The final exam is scheduled for Dec. 21, 9-11:30, AL 105.
Essay topics are now available. Essays are due Dec. 1.
Office hours (HH368): Monday, 1-2; Friday, 1:30-2:30; and by appointment.
Email: email@example.com. Phone: extension 3594.
Web page: http://cogsci.uwaterloo.ca/courses/phil255-05.html
Time: Tuesdays, 10:00-11:20, HH 334; Thursdays, 10:00-11:20, HH 373.
Textbooks: George Graham, Philosophy of Mind, second edition. Patricia Smith Churchland, Brain-Wise: Studies in Neurophilosophy.
Assignments: Marks will be based on:
There will be extensive discussion as well as lectures. Students should do the assigned readings before the relevant class.
Description: This course is concerned with fundamental questions concerning
the nature of mind, including life after death, the existence of other minds,
the relation of mind and brain, the self, consciousness, and free will. No prerequisites.
|Week||Dates||Graham, chapter||Churchland, ch..|
|7||Oct. 25-27||REVIEW, EXAM|
|12||Nov. 29-Dec. 1||ESSAY DUE||6-7|
Note: This course counts toward the Cognitive Science Option. See http://www.adm.uwaterloo.ca/infoucal/INTER/cognitive.html
Dictionary of Philosophy of Mind
Bibliography of Philosophy of Mind
Cognitive science resources
These notes will be updated, usually on Mondays, as indicated by "2005".
Week 1: Introduction; Death and identity. 2005
Week 2: Other minds; Animal beliefs. 2005
Week 3: Computer minds; The mind of God. 2005
Week 4: Rational action. Mind and brain. 2005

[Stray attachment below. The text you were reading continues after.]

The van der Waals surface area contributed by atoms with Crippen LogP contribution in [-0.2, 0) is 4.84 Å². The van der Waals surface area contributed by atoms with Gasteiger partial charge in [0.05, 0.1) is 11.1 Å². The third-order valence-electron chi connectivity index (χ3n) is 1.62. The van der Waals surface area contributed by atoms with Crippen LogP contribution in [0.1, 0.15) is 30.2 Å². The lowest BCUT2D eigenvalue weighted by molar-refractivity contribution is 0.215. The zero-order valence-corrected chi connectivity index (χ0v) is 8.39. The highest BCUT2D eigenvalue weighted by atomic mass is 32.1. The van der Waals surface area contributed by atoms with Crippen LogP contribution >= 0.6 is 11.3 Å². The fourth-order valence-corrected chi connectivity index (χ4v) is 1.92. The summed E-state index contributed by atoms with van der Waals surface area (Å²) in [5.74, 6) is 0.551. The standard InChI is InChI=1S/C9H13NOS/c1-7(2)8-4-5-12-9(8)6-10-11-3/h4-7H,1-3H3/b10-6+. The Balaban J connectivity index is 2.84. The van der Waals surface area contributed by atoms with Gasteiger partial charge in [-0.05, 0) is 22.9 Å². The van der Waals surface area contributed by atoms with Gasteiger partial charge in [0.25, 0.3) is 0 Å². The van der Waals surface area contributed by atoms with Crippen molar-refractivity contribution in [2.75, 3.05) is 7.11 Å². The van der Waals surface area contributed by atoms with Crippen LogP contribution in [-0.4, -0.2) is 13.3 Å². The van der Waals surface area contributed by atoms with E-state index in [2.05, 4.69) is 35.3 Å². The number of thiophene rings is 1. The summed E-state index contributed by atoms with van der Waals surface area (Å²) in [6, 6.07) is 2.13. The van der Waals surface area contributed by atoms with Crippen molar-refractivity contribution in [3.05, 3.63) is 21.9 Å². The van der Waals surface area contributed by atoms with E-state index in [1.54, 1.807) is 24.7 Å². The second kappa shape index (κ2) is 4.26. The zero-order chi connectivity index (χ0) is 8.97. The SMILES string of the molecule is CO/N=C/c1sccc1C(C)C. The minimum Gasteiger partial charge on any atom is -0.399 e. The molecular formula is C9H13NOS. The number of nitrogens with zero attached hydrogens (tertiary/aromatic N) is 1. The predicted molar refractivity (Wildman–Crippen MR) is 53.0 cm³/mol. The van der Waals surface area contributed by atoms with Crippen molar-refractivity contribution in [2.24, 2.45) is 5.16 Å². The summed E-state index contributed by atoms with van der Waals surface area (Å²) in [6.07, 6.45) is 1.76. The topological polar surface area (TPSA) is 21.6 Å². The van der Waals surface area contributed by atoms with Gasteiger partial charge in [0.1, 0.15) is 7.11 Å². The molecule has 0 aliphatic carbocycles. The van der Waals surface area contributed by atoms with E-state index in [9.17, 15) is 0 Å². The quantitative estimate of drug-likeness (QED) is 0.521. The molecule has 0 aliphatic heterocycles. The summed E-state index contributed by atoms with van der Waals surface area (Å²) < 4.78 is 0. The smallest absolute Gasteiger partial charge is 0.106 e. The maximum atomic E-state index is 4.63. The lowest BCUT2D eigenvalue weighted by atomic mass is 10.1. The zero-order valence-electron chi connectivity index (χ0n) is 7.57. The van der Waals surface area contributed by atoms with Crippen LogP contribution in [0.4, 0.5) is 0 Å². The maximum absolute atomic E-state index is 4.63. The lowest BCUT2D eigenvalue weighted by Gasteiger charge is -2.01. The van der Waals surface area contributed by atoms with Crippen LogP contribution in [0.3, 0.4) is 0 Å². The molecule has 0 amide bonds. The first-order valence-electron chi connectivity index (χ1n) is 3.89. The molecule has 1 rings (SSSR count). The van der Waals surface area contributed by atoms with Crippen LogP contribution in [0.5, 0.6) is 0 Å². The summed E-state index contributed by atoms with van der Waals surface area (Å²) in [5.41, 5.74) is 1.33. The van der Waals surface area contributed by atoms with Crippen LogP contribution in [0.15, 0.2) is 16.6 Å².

Week 5: Mind and brain; Persons. 2005
Week 6, Consciousness, 2005
Week 7, Review and exam questions, 2005
Week 8. Churchland on metaphysics. 2005.
Week 9. The Self and Emotions. 2005.
Week 10. Consciousness. 2005.
Week 11. Free will. 2005.
Week 12. Representation. EXAM REVIEW QUESTIONS. 2005.
From the Faculty of Arts:
All students registered in the courses of the Faculty of Arts are expected to know what constitutes an academic offense, to avoid committing academic offenses, and to take responsibility for their academic actions. When the commission of an offense is established, disciplinary penalties will be imposed in accord with Policy #71 (Student Academic Discipline). For information on categories of offenses and types of penalties, students are directed to consult the summary of Policy #71 (Student Academic Discipline) which is supplied in the Undergraduate Calendar (p.1:11). If you need help in learning how to avoid offenses such as plagiarism, cheating, and double submission, or if you need clarification of aspects of the discipline policy, ask your course instructor for guidance. Other resources regarding the discipline policy are your academic advisor and the Undergraduate Associate Dean.
Computational Epistemology Laboratory.
This page updated Nov. 28, 2005.